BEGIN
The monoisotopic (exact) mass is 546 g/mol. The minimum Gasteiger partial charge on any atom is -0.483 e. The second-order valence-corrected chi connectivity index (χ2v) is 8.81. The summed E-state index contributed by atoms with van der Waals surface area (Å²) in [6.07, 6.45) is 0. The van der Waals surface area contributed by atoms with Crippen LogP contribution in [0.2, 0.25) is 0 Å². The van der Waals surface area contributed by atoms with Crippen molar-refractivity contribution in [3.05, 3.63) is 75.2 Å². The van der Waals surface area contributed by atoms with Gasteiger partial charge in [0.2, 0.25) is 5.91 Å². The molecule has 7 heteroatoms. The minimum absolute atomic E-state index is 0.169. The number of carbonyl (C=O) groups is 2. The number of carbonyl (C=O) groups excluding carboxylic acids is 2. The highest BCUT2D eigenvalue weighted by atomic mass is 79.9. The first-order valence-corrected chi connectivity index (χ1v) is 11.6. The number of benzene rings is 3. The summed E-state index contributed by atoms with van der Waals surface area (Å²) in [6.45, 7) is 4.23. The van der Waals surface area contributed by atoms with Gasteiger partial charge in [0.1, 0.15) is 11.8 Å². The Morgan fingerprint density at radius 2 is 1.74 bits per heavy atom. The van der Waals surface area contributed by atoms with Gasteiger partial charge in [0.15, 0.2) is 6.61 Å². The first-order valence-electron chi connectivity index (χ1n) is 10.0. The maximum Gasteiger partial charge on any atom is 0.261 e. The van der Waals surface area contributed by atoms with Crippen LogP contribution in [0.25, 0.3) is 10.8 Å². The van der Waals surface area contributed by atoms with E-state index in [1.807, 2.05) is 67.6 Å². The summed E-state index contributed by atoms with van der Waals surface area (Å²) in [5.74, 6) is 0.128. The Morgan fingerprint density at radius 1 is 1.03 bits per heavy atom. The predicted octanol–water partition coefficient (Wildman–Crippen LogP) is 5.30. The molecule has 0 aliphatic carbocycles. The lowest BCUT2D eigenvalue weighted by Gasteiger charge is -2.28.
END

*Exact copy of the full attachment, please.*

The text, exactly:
The monoisotopic (exact) mass is 546 g/mol. The minimum Gasteiger partial charge on any atom is -0.483 e. The second-order valence-corrected chi connectivity index (χ2v) is 8.81. The summed E-state index contributed by atoms with van der Waals surface area (Å²) in [6.07, 6.45) is 0. The van der Waals surface area contributed by atoms with Crippen LogP contribution in [0.2, 0.25) is 0 Å². The van der Waals surface area contributed by atoms with Crippen molar-refractivity contribution in [3.05, 3.63) is 75.2 Å². The van der Waals surface area contributed by atoms with Gasteiger partial charge in [0.2, 0.25) is 5.91 Å². The molecule has 7 heteroatoms. The minimum absolute atomic E-state index is 0.169. The number of carbonyl (C=O) groups is 2. The number of carbonyl (C=O) groups excluding carboxylic acids is 2. The highest BCUT2D eigenvalue weighted by atomic mass is 79.9. The first-order valence-corrected chi connectivity index (χ1v) is 11.6. The number of benzene rings is 3. The summed E-state index contributed by atoms with van der Waals surface area (Å²) in [6.45, 7) is 4.23. The van der Waals surface area contributed by atoms with Gasteiger partial charge in [0.1, 0.15) is 11.8 Å². The Morgan fingerprint density at radius 2 is 1.74 bits per heavy atom. The van der Waals surface area contributed by atoms with Gasteiger partial charge in [0.15, 0.2) is 6.61 Å². The first-order valence-electron chi connectivity index (χ1n) is 10.0. The maximum Gasteiger partial charge on any atom is 0.261 e. The van der Waals surface area contributed by atoms with Crippen LogP contribution in [0.25, 0.3) is 10.8 Å². The van der Waals surface area contributed by atoms with E-state index in [1.807, 2.05) is 67.6 Å². The summed E-state index contributed by atoms with van der Waals surface area (Å²) in [5.74, 6) is 0.128. The Morgan fingerprint density at radius 1 is 1.03 bits per heavy atom. The predicted octanol–water partition coefficient (Wildman–Crippen LogP) is 5.30. The molecule has 0 aliphatic carbocycles. The lowest BCUT2D eigenvalue weighted by Gasteiger charge is -2.28.